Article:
Next stop is the Chichu Museum, build in 2004. It’s the home of only a
few artworks of James Turrell, Walter de Maria and Claude Monet. On the way to the entrance we past a pond with waterlillies and colourfull flowers , a mini version of Giverny. At the entrance the instructions are the same: no pictures, lower your voice and take of your shoes when necessary. Not to disturb the spectacular landscape the museum is build underground and is depending on natural lighting that enters the building through roofwindows

The architecture almost forcefully directs one’s way; every view could give you the price-winning picture. It’s good we were not allowed to make any.


The skyscape by James Turrell is the most luxurious one of his skyscapes. A slick stone bench looks like it is polished by hand. You can sit on it and look up at the sky through a concrete frame – the sky is bright blue for today. For  Turrrell’s ‘Open Field’ there is a long line. Shoes off and only eight people at the same time. Before you come too near to the pale blue light source the alarm sounds and disturbs the temple-like atmosphere. Walter de Maria’s work is a space with a very big granite ball (probably brought in halfway throug the construction of the building) placed in the middle of the staircase. On the shelves stand guilded mahogany sculptures of repeating geometrical shapes. The rooflight and the guilded ‘ sticks’ reflect in granite. Another que for the room with the five Water-Lily paintings by Claude Monet and slippers on not to damage the floor that’s made out of thousands of small marble blocks. Peculiar setting for these works, but they are still beautiful. What would Claude think. What to say about a museum like this? Either you love it and plunge into the experience or you think it’s too exclusive, too much for a special audience, too far from ‘human’. It’s hard to tell, but enough for an interesting discussion!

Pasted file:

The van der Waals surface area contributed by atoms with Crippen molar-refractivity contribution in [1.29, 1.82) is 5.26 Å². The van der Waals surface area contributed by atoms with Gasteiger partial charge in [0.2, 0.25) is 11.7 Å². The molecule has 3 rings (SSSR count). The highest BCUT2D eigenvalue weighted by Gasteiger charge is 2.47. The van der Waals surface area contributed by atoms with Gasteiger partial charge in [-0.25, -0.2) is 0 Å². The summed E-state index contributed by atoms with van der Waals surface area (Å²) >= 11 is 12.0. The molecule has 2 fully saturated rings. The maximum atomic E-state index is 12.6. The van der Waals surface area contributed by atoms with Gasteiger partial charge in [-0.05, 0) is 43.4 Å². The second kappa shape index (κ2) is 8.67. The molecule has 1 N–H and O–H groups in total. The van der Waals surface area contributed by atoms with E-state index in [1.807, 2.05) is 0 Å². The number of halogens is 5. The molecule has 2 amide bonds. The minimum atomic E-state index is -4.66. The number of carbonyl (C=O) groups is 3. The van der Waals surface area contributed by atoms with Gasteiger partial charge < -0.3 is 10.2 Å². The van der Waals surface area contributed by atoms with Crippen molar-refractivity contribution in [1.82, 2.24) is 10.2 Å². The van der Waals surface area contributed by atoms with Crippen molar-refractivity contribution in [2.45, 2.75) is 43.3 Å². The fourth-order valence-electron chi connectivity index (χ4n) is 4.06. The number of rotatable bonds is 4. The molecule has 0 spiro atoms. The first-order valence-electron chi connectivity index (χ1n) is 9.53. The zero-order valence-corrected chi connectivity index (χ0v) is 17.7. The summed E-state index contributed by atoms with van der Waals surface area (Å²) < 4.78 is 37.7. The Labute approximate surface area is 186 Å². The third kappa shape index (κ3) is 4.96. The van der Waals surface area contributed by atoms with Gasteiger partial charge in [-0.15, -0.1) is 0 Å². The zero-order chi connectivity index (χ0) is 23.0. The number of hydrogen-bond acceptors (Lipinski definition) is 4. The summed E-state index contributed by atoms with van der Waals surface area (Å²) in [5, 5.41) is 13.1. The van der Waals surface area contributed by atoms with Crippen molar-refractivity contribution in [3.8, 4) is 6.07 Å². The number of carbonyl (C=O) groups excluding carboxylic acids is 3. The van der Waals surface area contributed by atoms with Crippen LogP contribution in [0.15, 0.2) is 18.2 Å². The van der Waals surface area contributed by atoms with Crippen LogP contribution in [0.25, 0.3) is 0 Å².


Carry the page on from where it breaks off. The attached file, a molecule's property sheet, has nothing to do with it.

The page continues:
The last stop is the Benesse house, a hotel exhibiting a part of the collection of the Benesse family, with the usual suspects like Richard Long, Bruce Nauman,
Jackson Pollock, David Hockney and Hiroshi Sugimoto – his seascapes are hanging outdoors in the bright sun (and sealed frames). After wandering through this yet again Tadao Ando building we have lunch. A work of art in every